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Utilities for Microsoft Access

Microsoft Access can be a powerful tool for database development and management. But it's not trivial to learn, and if you want more than the built-in functionality it offers, you may need to look around for some assistance. Rick Cook discusses some of the available resources for helping you to get the most out of Access.

Third-Party Access Utilities

Microsoft Access is the junior member of the Microsoft database family. It’s an easy-to-use database system for desktops and workgroups with fairly simple database needs.

Junior status aside, Access is extremely powerful—much more powerful than the standalone microcomputer databases of 15 or 20 years ago. Many Microsoft developers use Access as a prototyping tool for developing applications that will run on SQL Server, Oracle, or other large database management system (DBMS) platforms. In addition, thousands of applications have been written specifically for use in Access.

A number of strengths make Access a good choice for developing database applications in its own right:

  • The report writer is very strong, probably the strongest part of Access.

  • Access can easily accept data from SQL Server or any other large DBMS that has ODBC connectivity—in other words, most of them. These features make Access a good choice as a front end for larger, more sophisticated database systems.

  • With its form-oriented GUI and multiple wizards, Access is designed to make developing a database as easy and painless as possible, even for non-programmers. By contrast, SQL Server is designed from the ground up as a full-bore DBMS, and its design stresses power over ease of use.

  • Access is just about everywhere in the Windows world. As part of the Microsoft Office suite, Access is available on nearly every Windows desktop. Developers who need broad distribution for a database application often choose Access for exactly that reason.

Like Excel, and unlike other Office components such as Microsoft Word and Internet Explorer, Access is commonly used as the basis for utilities and applications. Word and IE are useful right out of the box, but Excel and Access typically need to have applications written for them in order to be useful. Access isn’t as widely popular as Excel as a basis for third-party applications, but many Access-based applications are available.

Like most of the Office applications, Access utilities are available in a wide range of price and professionalism. Many of them, ranging from thoroughly professional products to quick-and-dirty specialized hacks, are free. The ones that aren’t free are generally very reasonably priced, with most costing much less than $100.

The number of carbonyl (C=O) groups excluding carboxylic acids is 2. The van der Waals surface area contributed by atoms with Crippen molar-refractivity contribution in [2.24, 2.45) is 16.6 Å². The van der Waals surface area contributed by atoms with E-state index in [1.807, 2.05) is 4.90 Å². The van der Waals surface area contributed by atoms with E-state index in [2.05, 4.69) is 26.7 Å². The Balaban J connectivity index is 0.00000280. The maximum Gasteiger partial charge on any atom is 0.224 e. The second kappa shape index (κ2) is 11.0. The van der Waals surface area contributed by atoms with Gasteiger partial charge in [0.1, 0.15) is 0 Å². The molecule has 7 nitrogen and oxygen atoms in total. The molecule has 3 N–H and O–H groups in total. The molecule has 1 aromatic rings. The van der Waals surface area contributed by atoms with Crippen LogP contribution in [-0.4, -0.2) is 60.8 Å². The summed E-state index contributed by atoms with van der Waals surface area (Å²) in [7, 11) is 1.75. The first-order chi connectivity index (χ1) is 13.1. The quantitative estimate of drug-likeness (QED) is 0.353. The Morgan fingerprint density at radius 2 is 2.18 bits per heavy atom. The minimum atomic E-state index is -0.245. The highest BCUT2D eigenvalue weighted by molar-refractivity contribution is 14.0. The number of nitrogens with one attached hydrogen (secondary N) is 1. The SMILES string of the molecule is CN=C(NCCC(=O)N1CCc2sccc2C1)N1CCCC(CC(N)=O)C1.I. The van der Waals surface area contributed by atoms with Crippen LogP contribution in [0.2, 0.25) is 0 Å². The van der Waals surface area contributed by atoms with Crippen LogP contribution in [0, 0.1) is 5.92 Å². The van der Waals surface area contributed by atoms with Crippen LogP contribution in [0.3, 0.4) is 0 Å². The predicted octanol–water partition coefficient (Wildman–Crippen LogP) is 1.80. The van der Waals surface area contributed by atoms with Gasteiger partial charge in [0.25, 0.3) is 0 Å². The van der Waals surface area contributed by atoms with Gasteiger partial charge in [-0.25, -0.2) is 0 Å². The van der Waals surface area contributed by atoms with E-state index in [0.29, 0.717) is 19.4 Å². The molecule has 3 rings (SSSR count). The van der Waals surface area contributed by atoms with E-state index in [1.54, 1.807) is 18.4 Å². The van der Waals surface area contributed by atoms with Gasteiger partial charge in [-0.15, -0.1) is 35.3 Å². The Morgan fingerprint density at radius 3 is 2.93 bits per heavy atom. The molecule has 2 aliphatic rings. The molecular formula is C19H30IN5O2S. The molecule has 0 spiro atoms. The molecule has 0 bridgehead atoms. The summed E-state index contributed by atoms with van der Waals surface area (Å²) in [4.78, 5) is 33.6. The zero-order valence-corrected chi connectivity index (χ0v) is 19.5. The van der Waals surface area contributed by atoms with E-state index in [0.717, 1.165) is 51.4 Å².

One place to start looking for Access goodies is on the Microsoft web site, which offers a wealth of information from tips and templates to technical discussions of Access and its features.

The Limits of Access

Although Access is often thought of as SQL Server’s little brother, Access is not a subset of SQL Server. The products are both SQL-based relational databases, but they’re quite different. Access is built on the Jet engine, which was developed by Microsoft. SQL Server’s engine is based on the Sybase DBMS engine, which Microsoft licensed and then developed significantly in its own direction. Mastery of one DBMS doesn’t ensure success with the other. Access comes with utilities to upgrade an Access database to SQL Server, but you’ll be a lot better off if you start with the right product for your application.

Access lacks some features associated with large database management systems, such as database triggers and stored procedures. Workarounds are available that allow a programmer to simulate some of these features, such as stored procedures, but these workarounds are generally clumsy and inefficient. For example, you can use the Access View object with Visual Basic for Applications (VBA) to simulate a stored procedure, but only in a limited way.

Features aside, Access is limited in two main areas:

  • Scalability. Access doesn’t handle very large databases easily. Generally speaking, the larger the database, the more carefully the Access application has to be designed.
  • Networking. Although Access is a multiuser database with built-in record locking and other transactional features, it doesn’t work well over a network.

In general, if your application will have more than a few simultaneous users, you’re better off developing it in SQL Server than in Access. While individual Access databases are limited to 2GB maximum, the size of a really useful Access database may be much smaller. Database size limits are difficult to quantify because they depend strongly on both the complexity of the records and the complexity of the queries. As a first approximation, though, if you’re going to have more than 10,000 records or run elaborate queries against the database, consider SQL Server, Oracle, or some other large DBMS.

Like the rest of the Microsoft Office suite, Access uses VBA as a development language. Programmers can create add-in functions using VBA alone or in conjunction with languages such as C++ to create new functions that can be called and used like the built-in functions.

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